In GAPS, that decision would be split if based on current data.
The most recent numbers show Linn County with 320 cases per 100,000 and a positivity rate of 7%. Benton County, also served by GAPS, has 280 cases per 100,000 and a positivity rate of 3.5%. Goff said she was confident the district could consistently implement all protocols, which include contact tracing — an assertion that was challenged by board members, student representatives and county health officials alike.
Contact tracing, Linn County Public Health Officer Dr. Bill Muth said on Monday, has only gotten worse. People, he said, are reluctant if not outright refusing in some cases to cooperate with the county’s attempt to trace COVID-19 cases — a key component to being able to track community spread, request quarantine and avoid exposure.
“We said that (contact tracing) was (possible) and that we would do good, but contact tracing is going to be a key point in this and it’s not going well,” said board member Michael Thomson.
Board Chair Kim Butzner added that the community has repeatedly asked the district to open schools but that behavior outside of schools impacts students’ ability to learn.
If a student contracts COVID-19 outside of school and has contact with their in-person learning cohort, that cohort must revert back to comprehensive distance learning. The teacher or teachers who taught that cohort, Goff said, must also quarantine due to exposure.
“We can only control what’s happening in school, which everyone is asking us to do, but we need the community to do so as well to keep those kids in school,” Butzner said.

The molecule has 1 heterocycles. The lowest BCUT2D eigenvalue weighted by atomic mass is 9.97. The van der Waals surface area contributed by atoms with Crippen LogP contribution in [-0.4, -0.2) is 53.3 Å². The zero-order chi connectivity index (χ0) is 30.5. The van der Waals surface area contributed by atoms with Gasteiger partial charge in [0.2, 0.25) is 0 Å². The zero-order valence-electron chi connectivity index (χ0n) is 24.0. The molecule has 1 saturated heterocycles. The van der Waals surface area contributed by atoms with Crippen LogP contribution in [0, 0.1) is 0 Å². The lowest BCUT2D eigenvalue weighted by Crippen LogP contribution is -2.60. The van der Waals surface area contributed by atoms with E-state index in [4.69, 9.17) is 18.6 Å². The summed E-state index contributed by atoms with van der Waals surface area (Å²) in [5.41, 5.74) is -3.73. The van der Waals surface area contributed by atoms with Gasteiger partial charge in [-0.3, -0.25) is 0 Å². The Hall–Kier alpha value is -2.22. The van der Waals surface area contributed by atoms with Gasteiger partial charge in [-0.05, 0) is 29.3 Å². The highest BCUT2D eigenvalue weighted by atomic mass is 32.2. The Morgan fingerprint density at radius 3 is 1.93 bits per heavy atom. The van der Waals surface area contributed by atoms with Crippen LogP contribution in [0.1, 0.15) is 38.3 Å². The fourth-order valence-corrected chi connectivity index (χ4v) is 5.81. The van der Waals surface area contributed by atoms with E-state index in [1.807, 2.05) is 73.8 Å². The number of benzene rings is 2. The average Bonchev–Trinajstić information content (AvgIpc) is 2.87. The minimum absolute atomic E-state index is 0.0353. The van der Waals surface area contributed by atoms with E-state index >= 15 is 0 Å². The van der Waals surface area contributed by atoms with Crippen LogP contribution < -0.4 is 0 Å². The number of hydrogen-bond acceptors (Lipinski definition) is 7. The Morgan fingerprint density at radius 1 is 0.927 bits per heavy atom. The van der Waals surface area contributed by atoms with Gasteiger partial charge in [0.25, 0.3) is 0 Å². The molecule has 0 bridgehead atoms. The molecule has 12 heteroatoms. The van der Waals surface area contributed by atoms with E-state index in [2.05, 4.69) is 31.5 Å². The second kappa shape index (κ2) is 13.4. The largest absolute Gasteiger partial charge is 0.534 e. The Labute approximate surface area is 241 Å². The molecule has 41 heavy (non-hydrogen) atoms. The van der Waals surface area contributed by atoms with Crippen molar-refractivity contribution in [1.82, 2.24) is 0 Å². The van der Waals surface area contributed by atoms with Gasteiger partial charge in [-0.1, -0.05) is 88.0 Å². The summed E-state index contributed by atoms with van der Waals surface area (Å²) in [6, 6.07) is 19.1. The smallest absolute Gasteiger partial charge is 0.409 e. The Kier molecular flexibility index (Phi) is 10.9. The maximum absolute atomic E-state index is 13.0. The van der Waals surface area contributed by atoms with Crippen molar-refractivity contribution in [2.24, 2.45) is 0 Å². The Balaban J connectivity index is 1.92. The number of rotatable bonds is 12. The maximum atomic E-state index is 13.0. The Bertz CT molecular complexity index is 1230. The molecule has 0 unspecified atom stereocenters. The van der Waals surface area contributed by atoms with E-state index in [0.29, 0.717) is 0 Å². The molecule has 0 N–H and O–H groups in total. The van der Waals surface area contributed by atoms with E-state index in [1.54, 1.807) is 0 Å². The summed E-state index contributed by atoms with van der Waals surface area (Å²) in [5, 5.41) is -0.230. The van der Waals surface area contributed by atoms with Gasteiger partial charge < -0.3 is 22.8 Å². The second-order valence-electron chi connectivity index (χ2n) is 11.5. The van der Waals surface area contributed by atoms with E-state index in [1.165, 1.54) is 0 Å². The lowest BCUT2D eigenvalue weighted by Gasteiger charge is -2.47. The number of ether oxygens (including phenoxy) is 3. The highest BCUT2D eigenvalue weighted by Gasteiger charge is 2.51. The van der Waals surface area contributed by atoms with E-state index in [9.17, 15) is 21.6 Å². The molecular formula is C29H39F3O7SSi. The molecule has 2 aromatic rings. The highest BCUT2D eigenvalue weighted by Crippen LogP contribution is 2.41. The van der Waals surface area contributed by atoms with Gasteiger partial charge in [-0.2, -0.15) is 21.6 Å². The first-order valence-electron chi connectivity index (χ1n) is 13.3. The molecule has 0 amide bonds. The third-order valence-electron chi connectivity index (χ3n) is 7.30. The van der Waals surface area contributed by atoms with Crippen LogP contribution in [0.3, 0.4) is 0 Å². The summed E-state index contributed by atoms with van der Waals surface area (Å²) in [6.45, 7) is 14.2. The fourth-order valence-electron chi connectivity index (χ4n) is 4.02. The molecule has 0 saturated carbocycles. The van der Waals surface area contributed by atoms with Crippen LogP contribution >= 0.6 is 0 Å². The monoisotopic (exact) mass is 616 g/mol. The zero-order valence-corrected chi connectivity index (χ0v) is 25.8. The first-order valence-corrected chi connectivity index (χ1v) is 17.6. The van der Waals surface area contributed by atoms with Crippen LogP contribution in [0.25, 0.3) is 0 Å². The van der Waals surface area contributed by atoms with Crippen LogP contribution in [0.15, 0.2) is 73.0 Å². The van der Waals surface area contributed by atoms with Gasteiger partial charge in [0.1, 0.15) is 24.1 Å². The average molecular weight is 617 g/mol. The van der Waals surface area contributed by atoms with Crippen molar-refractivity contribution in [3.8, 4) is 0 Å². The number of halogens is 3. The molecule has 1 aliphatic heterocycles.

The two student representatives on the board said they were doubtful their peers would adhere to proper protocols.
“I’d like to point out, how are you going to be able to make every student follow the regulations?” South Albany High School junior Esperanza Herrera asked. “There’s little kids who don’t understand what’s going on. ... I see people hanging out every day not wearing masks in the high school, I see it all over social media. ...
"I just don’t find it very smart to go to school right now with people who don’t want to follow the regulations,” she said, adding that she would not be returning to school, citing her multigenerational household.
West Albany High School senior LJ Carmichael agreed, saying, “A lot of my friends and people I heard of are just scared they’re going to miss their senior year. There are people that I know that don’t believe in it and are in my grade, and that kind of scares me. ... They could pull their masks off when no one is looking.”
Students who willfully disobey the protocols set forth by the Oregon Health Authority and Oregon Department of Education would not be permitted to continue in-person learning and would have to re-enroll in comprehensive distance learning.
GAPS board member Justin Roach also noted that the unwillingness to follow health and safety protocols extended into the community.